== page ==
Ostracized to the margins of history, minority voices have often been muted. Drowned out by the victors’ version of events, the nuances presented by varied perspectives is missing from history books. But Helmerich Center for American Research’s inaugural Duane H. King Postdoctoral Fellow, Travis Jeffres, is working to provide a megaphone to indigenous people who migrated from central Mexico to northern Mexico and the U.S. Southwest hundreds of years ago.
For one year, Jeffres will delve into the Hispanic documents, 25,000 pages of manuscripts housed at HCAR, while also teaching history classes at The University of Tulsa. “It’s really a dream position for me,” Jeffres said. “It gives me time to research and write, but I also get to teach and be at the epicenter of this amazing collection that is really helpful and useful to me.”
Gaining a new perspective
Jeffres is writing a book originating from his doctoral thesis with the working title The Mexican Indian Diaspora in the Great Southwest. By retracing the steps of the Spaniards and their allies from 1550 to 1680, he discovered compelling narratives that would make any historian’s eyebrows raise in curiosity.
“I started noticing these references to Nahuatl-speaking people, specifically the Tlaxcalans, who were allies of Hernán Cortés who overthrew the Aztec Empire,” he explained. “I am trying to figure out why these Nahuatl-speaking peoples, who were formerly restricted to central Mexico, ended up 1,500 miles away.”
In preparing his research, Jeffres not only mastered Spanish but he also learned to read Nahuatl. His ability to decipher the many texts written in Nahuatl revealed a more refined view of the Tlaxcalans and other Nahuas. The Tlaxcalans were seen as loyal allies of the Spaniards throughout the 16th century, but that may not be the entire story.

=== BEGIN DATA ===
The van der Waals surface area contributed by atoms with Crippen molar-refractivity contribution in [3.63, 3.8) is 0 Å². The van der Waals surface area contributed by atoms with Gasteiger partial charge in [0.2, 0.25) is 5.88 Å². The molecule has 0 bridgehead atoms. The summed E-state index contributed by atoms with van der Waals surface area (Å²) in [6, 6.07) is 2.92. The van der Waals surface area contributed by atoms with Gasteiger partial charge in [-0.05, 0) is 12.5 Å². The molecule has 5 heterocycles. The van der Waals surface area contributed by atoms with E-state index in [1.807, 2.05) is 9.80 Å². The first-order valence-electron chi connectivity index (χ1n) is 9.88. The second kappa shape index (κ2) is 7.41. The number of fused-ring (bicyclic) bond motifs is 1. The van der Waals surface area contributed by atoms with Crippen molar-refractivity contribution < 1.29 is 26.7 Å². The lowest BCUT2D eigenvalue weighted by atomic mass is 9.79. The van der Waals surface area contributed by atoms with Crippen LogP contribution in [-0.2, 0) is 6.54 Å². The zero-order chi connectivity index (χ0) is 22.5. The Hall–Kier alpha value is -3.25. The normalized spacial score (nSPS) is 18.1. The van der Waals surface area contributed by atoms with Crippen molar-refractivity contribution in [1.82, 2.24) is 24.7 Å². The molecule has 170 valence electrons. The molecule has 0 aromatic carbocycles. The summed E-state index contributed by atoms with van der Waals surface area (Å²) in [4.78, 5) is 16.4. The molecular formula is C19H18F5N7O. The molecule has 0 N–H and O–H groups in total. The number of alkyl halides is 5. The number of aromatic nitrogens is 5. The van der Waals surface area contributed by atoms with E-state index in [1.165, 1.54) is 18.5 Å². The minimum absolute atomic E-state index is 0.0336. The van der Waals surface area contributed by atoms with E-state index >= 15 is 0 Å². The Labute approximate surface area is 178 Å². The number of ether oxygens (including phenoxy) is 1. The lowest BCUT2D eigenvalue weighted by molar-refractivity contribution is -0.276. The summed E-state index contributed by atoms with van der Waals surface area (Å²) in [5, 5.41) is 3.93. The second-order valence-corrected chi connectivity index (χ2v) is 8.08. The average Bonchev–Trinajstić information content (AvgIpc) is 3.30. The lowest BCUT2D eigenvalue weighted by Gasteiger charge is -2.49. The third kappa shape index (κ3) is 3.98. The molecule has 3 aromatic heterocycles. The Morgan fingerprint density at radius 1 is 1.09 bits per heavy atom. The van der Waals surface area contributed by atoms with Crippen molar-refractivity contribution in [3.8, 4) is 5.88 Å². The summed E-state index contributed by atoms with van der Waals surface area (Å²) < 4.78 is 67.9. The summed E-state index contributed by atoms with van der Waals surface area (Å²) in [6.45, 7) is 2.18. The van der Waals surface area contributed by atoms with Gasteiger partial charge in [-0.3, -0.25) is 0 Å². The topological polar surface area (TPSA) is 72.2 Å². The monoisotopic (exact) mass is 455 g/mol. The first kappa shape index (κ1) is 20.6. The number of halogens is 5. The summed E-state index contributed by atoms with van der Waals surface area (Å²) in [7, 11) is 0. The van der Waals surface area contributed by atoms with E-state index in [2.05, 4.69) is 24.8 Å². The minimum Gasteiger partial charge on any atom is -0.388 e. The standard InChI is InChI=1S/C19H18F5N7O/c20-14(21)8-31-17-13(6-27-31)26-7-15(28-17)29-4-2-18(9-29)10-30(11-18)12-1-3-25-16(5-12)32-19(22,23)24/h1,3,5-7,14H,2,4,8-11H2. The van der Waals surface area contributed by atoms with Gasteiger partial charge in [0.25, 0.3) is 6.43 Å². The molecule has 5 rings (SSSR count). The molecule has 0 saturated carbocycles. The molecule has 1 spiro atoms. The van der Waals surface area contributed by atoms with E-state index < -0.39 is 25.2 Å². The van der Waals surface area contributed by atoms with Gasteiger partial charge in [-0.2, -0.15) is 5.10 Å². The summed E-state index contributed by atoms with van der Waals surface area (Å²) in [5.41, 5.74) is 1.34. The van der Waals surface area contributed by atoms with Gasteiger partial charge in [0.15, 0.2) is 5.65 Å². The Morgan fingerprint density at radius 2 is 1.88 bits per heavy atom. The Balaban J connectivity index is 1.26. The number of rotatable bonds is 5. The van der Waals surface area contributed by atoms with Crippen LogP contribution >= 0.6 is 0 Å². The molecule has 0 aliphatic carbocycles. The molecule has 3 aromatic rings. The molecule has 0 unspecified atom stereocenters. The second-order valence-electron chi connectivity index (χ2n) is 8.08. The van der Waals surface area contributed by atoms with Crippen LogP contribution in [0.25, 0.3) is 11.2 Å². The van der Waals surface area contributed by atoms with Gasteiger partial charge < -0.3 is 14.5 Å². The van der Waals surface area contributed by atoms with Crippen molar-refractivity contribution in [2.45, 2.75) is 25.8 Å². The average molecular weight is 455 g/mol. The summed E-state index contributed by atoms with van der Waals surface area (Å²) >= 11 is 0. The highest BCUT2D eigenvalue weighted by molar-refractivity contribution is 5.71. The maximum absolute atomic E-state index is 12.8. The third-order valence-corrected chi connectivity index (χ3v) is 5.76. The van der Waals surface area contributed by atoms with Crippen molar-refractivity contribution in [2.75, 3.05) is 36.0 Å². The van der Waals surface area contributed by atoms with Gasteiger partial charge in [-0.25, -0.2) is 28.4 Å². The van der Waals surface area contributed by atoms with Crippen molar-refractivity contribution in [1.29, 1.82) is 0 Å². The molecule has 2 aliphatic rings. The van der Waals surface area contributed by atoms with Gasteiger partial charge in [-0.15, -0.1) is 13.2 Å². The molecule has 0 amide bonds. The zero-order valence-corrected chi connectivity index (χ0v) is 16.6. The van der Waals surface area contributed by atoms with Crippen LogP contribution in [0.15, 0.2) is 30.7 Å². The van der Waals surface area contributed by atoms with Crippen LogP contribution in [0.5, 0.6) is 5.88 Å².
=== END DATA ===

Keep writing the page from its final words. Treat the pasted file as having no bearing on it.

A last will and testament from a Tlaxcalan man, Domingo Morales, sheds light on a native person’s perspective when faced with colonizing the north. “Domingo says explicitly, ‘I have to prepare my soul in case I die where I have been chosen to be sent.’ In truth, he was terrified to go,” Jeffres shared. “For that one document alone, HCAR was incredibly important to my research.”
A globally minded classroom
Jeffres does not believe in shallow interpretations of history, and in the classroom, he challenges his students to think beyond their own borders. “If we can give people a historical perspective and encourage them to look at other cultures and see the value in them, it doesn’t make sense to study history according to nation states,” he added.
In the spring, Jeffres will bring his personal expertise to the classroom through a course at TU that focuses on diasporas, migration, identities and colonialism. The topic provides a learning opportunity for students to view the humanitarian crisis at the U.S.-Mexico border through the lens of history.
“People have been going back and forth over this imaginary line at the U.S.-Mexico border for thousands of years. These migrations are foundational to their identity, and we have forgotten that,” he said. “Historical insight encourages people to be more globally minded, which can translate into more inclusive notions of citizenship, nationhood and belonging.”
Historian on a mission
By dusting off and re-examining the stories of the 16th century Spanish conquest, Jeffres revealed a more complex story. “If we limit ourselves to only European sources, we are only going to see one side of the narrative,” he said. “Spanish colonists were not in the business of recording the thoughts, ideas and motivations of people that were subordinate to them under colonialism.”
Jeffres uses archival material as a front row seat to history, and he hopes others will pull up a seat.